Price: $230.00 £186.00 €208.00
The DR-40X is a versatile four-track audio recorder for music, podcasting and filmmaking. It is the successor to the DR-40 but adds many new features from the previous model. On the front are two X/Y microphones if you need to use the recorder without any microphones attached to it. At the bottom of the recorder are two XLR sockets that you can use to add any external microphones. These sockets will also support line inputs and have 48 volt phantom power if you need it.
There is a digital display to give you full control of all the DR-40X’s settings and buttons for manual control. There are also multiple effects that will add reverb, audio peak reduction, low-cut levelling, auto levelling and a chromatic tuner. The DR-40X has a four-channel setting. This will allow you to use the front X/Y microphones as well as any other microphones at the same time. This can be useful when recording musicians or bands.
The DR-40X has a dual recording setting which will record a second version of your audio at a lower level. This is useful if your audio should be too loud and clip while you are recording. There is a 3.5mm headphone socket if you need to monitor your audio and a built in speaker. The DR-40X records to a micro SD card and this will support up to 128 GB in WAV or MP3 formats. It gets its power from 3 AA batteries and these should give you enough power for 14 hours of use.
Price: $180.00 £145.00 €163.00
If you need maximum recording choices for audio field recording, you cannot go too far wrong with the Zoom H6. It features four XLR sockets with line inputs and phantom power. So it is great if you need to record multiple subjects. On the front of the H6 is a slot for you to exchange six different microphone capsules that you can use for various recording tasks. It comes with an X/Y microphone as standard and this has a 3.5mm socket if you need to add an external lapel microphone.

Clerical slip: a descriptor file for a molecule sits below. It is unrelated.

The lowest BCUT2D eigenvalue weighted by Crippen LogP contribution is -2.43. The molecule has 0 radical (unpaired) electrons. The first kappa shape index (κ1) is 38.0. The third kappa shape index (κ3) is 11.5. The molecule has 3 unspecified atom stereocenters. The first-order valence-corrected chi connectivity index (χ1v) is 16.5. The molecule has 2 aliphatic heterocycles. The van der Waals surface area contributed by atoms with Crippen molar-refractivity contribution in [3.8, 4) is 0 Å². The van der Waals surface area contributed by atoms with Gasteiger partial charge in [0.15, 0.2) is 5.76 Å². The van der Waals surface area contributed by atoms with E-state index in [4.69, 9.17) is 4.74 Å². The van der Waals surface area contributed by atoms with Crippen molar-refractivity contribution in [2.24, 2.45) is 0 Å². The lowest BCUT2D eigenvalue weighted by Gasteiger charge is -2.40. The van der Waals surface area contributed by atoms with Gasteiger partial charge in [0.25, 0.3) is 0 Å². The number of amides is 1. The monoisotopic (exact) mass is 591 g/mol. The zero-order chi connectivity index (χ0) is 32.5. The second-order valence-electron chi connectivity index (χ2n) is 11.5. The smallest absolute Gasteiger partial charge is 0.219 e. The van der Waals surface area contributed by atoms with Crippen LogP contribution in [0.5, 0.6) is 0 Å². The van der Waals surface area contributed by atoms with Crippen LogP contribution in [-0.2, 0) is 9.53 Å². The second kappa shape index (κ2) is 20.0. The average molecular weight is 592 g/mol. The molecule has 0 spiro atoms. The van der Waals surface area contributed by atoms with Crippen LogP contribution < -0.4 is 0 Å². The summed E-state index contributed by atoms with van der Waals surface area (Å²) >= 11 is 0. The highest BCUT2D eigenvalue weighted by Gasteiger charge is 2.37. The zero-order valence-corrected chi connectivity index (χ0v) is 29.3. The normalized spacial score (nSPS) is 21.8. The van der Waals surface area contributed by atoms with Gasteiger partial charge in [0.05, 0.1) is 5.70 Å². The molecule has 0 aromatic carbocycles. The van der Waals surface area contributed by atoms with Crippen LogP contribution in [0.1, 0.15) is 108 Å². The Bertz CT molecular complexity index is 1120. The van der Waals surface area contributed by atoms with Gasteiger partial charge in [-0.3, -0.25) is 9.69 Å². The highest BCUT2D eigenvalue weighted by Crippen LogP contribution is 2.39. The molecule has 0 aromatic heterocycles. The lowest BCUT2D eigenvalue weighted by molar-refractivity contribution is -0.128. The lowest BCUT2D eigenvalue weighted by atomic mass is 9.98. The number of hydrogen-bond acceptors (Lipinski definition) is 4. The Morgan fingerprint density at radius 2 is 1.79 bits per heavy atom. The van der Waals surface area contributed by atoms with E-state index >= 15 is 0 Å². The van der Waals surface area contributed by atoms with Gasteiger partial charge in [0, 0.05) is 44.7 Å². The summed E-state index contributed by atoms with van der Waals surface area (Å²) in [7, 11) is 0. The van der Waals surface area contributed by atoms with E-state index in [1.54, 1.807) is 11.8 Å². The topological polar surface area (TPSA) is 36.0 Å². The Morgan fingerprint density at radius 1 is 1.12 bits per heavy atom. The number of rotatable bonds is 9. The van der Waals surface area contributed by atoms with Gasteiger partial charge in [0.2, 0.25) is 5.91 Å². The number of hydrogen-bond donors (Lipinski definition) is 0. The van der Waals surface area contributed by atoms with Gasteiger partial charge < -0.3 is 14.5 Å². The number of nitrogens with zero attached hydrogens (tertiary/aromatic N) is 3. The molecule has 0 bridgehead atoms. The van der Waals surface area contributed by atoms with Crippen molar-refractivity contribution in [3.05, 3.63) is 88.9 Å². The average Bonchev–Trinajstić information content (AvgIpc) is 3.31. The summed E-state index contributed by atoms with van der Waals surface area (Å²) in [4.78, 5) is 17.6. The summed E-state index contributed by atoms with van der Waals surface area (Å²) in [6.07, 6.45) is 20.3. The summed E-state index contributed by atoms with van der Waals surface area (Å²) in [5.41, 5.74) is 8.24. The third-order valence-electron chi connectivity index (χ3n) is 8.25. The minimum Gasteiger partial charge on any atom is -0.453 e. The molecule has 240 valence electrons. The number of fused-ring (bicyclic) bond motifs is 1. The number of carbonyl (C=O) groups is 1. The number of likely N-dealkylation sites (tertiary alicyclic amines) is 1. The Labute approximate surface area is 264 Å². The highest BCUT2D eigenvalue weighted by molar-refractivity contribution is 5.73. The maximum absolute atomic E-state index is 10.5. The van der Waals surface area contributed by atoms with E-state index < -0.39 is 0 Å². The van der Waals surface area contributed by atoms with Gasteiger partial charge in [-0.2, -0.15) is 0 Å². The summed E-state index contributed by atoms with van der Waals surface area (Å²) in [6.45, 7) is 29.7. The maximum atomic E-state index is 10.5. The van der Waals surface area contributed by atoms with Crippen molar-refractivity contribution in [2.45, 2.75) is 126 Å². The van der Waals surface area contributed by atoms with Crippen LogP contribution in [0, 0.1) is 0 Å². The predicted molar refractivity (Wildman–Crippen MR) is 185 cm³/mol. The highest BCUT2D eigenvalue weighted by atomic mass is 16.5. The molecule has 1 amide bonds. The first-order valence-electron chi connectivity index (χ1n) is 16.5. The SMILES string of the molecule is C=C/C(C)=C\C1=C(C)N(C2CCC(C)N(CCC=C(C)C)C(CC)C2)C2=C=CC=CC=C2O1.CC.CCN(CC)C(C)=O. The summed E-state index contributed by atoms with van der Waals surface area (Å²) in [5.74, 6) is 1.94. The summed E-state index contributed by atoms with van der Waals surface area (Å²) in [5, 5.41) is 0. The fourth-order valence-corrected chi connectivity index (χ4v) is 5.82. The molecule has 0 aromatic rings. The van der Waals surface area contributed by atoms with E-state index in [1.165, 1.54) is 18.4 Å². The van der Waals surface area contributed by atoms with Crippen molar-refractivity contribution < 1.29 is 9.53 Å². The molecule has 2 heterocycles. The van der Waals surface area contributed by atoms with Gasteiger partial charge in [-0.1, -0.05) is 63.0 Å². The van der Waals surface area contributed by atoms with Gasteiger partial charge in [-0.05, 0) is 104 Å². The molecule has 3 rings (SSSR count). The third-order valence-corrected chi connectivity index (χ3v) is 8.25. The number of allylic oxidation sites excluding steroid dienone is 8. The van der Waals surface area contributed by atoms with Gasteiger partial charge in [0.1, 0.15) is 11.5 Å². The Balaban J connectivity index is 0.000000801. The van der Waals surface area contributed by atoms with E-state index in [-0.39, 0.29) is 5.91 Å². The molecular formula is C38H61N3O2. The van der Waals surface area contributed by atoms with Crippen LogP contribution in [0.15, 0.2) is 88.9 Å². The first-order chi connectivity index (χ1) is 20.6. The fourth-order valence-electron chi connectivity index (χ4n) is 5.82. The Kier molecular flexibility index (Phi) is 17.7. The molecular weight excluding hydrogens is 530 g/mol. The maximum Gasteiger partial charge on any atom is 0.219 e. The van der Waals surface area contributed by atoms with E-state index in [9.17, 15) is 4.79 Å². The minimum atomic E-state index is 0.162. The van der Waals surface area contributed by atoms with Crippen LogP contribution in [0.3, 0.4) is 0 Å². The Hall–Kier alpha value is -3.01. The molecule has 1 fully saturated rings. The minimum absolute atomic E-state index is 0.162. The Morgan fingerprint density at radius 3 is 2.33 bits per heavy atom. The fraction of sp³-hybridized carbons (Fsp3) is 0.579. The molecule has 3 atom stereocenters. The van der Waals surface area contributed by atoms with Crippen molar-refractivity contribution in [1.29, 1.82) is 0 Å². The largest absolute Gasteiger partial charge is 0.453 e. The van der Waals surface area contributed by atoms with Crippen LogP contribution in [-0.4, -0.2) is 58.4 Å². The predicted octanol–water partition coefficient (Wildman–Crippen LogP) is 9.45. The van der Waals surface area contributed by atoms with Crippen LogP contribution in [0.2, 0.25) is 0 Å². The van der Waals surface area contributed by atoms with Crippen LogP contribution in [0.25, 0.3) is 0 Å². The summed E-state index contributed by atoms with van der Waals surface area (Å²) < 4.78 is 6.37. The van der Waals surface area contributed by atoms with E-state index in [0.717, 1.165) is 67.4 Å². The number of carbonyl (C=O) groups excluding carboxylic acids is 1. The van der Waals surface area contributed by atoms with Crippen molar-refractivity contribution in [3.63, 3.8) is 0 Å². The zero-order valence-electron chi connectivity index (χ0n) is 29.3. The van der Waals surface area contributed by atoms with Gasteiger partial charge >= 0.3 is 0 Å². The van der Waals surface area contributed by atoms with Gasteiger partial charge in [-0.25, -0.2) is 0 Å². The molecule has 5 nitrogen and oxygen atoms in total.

You can also invest in other capsules that include a directional microphone and extra XLR sockets. There is a digital display for controlling the H6’s settings and manual dial controls to adjust the levels of the microphones it connects too. The H6 gets its power from 4 AA batteries and these should give you enough power for 20 hours of use. It also supports WAV format up to 96 kHz 24-bit and MP3 format up to 320 kbps. There is a USB port to connect the H6 to a computer and it also comes with free WaveLab SE and Cubase SE recording software if you want to master and cut your audio.
Price: $350.00 £283.00 €317.00
Tascam DR 70-D
The Tascam DR 70-D is another excellent audio field recorder, which is perfect for film production. It has 4 XLR sockets with line inputs and phantom power. There are also two omnidirectional microphones on the front if you don’t want to plug in any external microphones. The DR 70-D has a built in digital display any you can use this to mix all four channels of audio that you record. There are also manual control dials to adjust your recording levels as you need too.
There is a limiter and a five-setting low-cut filter to further improve your audio recordings. The DR 70-D has excellent microphone preamps and these will do a good job of improving your audio gain. There are also various line-out sockets to connect it to a DSLR camera as well as a USB port to connect it to a computer. If you want to monitor your audio you can plug in your favourite pair of headphones as well.
If you want to mount the DR 70-D to a DSLR camera you will find a ¼ inch screw mount that will allow you to screw it into a DSLR camera. It will record in WAV and BMF formats to a standard SD card up to a memory size of 128GB, so you will have plenty of recording time. The DR 70-D gets its power for four AA batteries and these should last for about six hours of recording time.
Price: $250.00 £200.00 €225.00